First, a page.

How the Netherlands’ Life Sciences & Health Sector is Racing to Find Solutions to the Coronavirus
The highly-collaborative Life Sciences & Health cluster in the Netherlands is working feverishly around the clock to try and develop solutions for COVID-19.
Collaboration is in the Dutch DNA and is perhaps more vital than ever in light of the current pandemic. Generally, a vaccine takes around 5 to 10 years to develop. However, the Dutch Life Sciences & Health sector is seizing every opportunity to accelerate this process, embracing partnerships to do it. The result is an impressive array of promising coronavirus initiatives powered by co-creation.
Strong candidate – fast-tracked
Janssen Vaccines, located in the Leiden Bio Science Park, is one of only eighty companies on the WHO list of potential vaccine candidate developers. Janssen is the pharmaceutical arm of US concern Johnson& Johnson – the largest healthcare company in the world – that, together with the US government agency BARDA, jointly allocated one billion dollars for the development of a COVID-19 vaccine. From twelve existing ‘vaccine constructs,’ the most promising candidate was selected and is based on the Ebola vaccine developed previously by the predecessor of Janssen, Dutch biotech company Crucell. They developed a smart solution that was subsequently applied to Ebola, HIV, and RSV vaccines providing a basis for the current research. This has enabled Janssen to fast-track COVID-19 vaccine development as the construct has already been proven safe for human testing.
Rapid advance toward coronavirus solution
Clinical trials planned initially for September have been brought forward and will now commence mid-July. The 2000-strong company has been working non-stop for over five months and liaising with the Leiden University Medical Centre and Leiden University, among others. Bart van Zijll Langhout, campus-leader of Janssen, coordinates collaboration amongst the three organizations and is of the opinion that the connections were already excellent and now, in these challenging times, truly outstanding: ‘We are not competing with each other, we are together in a race against the virus.’
Harboring hope for COVID-19 solutions in the Netherlands
AbbVie, a global leader in developing innovative antiviral therapies, has entered into a collaboration with Rotterdam-based Harbour BioMed to develop a novel antibody therapeutic to prevent and treat COVID-19. AbbVie will support Erasmus University Medical Center, Utrecht University, and Harbour BioMed through the preclinical activities, while simultaneously undertaking preparations for later stage preclinical and clinical development work. Research leaders Frank Grosveld from Erasmus Medical Center in Rotterdam and Berend Jan Bosch from Utrecht University originally developed the antibody for previous SARS virus variants.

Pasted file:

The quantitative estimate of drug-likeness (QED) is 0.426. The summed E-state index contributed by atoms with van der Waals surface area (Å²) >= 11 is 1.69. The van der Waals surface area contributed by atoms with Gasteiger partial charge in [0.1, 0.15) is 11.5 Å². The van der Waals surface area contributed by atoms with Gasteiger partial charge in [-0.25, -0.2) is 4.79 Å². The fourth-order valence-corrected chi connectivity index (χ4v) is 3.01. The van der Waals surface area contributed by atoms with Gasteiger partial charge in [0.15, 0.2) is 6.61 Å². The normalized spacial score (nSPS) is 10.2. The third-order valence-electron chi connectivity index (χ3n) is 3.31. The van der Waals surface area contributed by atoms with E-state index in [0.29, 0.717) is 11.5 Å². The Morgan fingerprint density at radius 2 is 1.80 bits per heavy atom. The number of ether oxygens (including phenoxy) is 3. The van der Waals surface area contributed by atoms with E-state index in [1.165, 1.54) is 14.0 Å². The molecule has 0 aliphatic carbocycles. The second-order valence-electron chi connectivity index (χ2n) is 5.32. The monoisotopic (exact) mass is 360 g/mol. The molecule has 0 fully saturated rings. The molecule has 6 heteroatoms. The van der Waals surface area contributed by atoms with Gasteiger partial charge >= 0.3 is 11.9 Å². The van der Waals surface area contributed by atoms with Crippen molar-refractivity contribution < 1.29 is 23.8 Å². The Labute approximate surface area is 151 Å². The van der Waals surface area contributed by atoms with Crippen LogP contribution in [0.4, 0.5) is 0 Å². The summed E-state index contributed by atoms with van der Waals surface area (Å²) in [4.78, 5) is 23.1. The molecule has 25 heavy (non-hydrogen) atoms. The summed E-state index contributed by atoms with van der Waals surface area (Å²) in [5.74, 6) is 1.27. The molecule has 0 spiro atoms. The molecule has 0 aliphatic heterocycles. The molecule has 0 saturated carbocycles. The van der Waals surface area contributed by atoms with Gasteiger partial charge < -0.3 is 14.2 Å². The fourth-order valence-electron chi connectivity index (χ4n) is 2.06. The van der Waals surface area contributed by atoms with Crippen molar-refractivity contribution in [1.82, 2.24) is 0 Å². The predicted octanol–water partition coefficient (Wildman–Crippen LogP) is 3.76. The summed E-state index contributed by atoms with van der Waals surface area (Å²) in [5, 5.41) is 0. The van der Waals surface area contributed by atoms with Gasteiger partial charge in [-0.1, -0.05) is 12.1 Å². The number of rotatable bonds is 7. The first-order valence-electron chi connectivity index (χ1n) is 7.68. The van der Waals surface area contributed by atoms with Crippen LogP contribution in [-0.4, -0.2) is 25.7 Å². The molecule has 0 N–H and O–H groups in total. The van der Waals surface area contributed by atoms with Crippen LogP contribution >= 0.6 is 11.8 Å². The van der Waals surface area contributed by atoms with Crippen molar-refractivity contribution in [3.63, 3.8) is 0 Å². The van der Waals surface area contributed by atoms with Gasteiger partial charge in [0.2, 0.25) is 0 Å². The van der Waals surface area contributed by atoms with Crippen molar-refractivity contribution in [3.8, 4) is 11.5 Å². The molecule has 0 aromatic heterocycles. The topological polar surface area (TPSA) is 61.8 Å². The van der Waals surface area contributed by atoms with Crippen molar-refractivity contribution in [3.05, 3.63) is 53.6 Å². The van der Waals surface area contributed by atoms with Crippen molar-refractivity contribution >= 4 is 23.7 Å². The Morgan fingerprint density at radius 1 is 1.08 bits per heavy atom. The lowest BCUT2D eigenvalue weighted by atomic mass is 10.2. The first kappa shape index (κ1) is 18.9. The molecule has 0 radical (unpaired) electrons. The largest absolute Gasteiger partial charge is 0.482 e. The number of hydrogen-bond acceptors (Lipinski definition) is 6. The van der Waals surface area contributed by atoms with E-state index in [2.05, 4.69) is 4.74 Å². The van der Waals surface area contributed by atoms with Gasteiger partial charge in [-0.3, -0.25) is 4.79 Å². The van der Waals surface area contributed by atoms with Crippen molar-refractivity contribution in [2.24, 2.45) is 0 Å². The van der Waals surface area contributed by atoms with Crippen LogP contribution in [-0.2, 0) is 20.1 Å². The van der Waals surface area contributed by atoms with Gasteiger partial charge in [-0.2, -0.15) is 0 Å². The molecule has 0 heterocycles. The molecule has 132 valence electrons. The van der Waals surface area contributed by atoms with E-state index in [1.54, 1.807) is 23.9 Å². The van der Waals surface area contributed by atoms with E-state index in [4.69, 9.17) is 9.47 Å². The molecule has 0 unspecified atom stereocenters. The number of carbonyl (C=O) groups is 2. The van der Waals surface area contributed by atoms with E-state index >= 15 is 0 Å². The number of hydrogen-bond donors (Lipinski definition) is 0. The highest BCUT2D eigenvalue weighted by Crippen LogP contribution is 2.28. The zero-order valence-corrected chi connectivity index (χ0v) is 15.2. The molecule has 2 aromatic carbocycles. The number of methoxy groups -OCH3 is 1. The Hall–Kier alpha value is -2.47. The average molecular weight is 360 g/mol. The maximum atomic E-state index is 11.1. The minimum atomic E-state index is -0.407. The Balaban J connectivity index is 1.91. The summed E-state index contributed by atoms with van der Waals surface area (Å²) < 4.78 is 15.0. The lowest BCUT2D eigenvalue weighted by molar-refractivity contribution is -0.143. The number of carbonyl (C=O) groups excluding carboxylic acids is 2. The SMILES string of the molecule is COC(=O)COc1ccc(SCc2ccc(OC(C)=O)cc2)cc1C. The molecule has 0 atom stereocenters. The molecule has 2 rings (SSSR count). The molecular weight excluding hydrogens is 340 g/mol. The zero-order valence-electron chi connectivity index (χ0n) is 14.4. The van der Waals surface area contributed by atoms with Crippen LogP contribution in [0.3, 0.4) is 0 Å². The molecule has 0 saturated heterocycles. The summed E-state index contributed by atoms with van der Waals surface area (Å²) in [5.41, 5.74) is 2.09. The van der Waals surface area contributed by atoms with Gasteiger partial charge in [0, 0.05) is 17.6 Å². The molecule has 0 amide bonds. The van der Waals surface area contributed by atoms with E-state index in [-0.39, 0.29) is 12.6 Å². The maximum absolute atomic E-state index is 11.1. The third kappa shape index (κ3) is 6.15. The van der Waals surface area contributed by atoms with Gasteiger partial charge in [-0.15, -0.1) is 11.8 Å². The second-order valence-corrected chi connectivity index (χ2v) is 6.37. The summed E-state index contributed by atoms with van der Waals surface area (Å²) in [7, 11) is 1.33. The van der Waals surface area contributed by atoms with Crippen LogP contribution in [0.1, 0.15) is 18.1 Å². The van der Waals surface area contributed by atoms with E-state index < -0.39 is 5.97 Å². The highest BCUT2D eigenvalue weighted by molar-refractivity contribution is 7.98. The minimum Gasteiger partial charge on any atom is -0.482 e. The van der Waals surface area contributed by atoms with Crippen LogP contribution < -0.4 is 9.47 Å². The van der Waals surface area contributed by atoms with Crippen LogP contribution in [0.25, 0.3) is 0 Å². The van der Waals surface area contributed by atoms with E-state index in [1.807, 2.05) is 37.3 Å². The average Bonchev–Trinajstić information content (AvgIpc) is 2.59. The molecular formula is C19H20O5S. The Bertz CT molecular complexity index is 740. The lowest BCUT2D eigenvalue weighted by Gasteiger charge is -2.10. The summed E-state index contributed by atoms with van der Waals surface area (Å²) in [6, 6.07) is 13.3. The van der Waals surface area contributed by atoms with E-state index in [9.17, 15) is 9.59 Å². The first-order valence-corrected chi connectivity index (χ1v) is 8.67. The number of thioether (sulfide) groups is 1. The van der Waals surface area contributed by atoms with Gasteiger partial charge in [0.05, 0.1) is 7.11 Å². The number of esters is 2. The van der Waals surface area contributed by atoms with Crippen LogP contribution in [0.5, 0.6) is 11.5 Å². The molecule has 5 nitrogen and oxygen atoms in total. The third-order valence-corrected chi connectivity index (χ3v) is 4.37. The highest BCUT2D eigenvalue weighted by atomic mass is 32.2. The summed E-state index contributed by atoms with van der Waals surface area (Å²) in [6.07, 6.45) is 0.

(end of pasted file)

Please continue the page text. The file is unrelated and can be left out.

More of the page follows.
Laser precision virus testing
‘We are permanently racing,’ states Vincent Laban, one of the four founders of Dutch med-tech startup Spektrax. Virus testing is a crucial part of handling the COVID-19 pandemic. Barely a few months old, Spektrax is working closely with Amsterdam University Medical Center to develop a test that can reveal in just minutes whether someone is infected with the virus. Current laboratory tests take around 4 hours. A hand-scanner is employed to analyze mucus samples using laser to reveal the virus’s presence by highlighting specific molecules.
Calming the storm
The Dutch firm AcertaPharma, now a division of healthcare giant AstraZeneca, has developed treatments for certain types of Leukemia using the active ingredient acalabrutinib. The drug slows the production of white blood cells and, consequently, the immune response and the associated cytokine storm a complication of COVID-19 and other respiratory diseases. After researchers in the US noticed that patients benefitted from treatment with the drug, parent company AstraZeneca commenced a clinical study to determine whether it could be beneficial to seriously ill Corona patients. The ultimate goal is to reduce the need for intubation and subsequently to save lives.
Research synergies between business and universities
A newly established public-private partnership has been formed combining the vaccine development technology from leading translational research and development vaccine institute Intravacc, the viral vector technology, and animal technologies from Wageningen Bioveterinary Research (WBVR) and coronavirus expertise from Utrecht University. The goal of this partnership is to develop an intranasal vaccine to protect humans against COVID-19. The advantage of a nasal vaccination is that it induces both mucosal and systemic immunity, whereas an intramuscular vaccination primarily induces an antibody response. Ludo Hellebrekers DVM, Director of WBVR, stated: ‘Intravacc, WBVR and Utrecht University create major synergy by combining distinct, complementary expertise and competencies. A promising collaboration!’
Collaboration in public-private partnerships is strong in the Netherlands
What is evident from these stories is that collaboration is often vital to success. Thankfully, the Dutch Life Sciences & Health sector is a highly connected collaborative community where public-private partnerships are easily formed. As Bart van Zijll Langhout, Janssen’s VP of Strategic Alliances, confirms, it’s not something you can achieve by working in isolation.
Want to learn more about public-private partnerships, Dutch developments towards coronavirus solutions or do you have news to share? Contact our life sciences sector specialists via email@example.com June 2020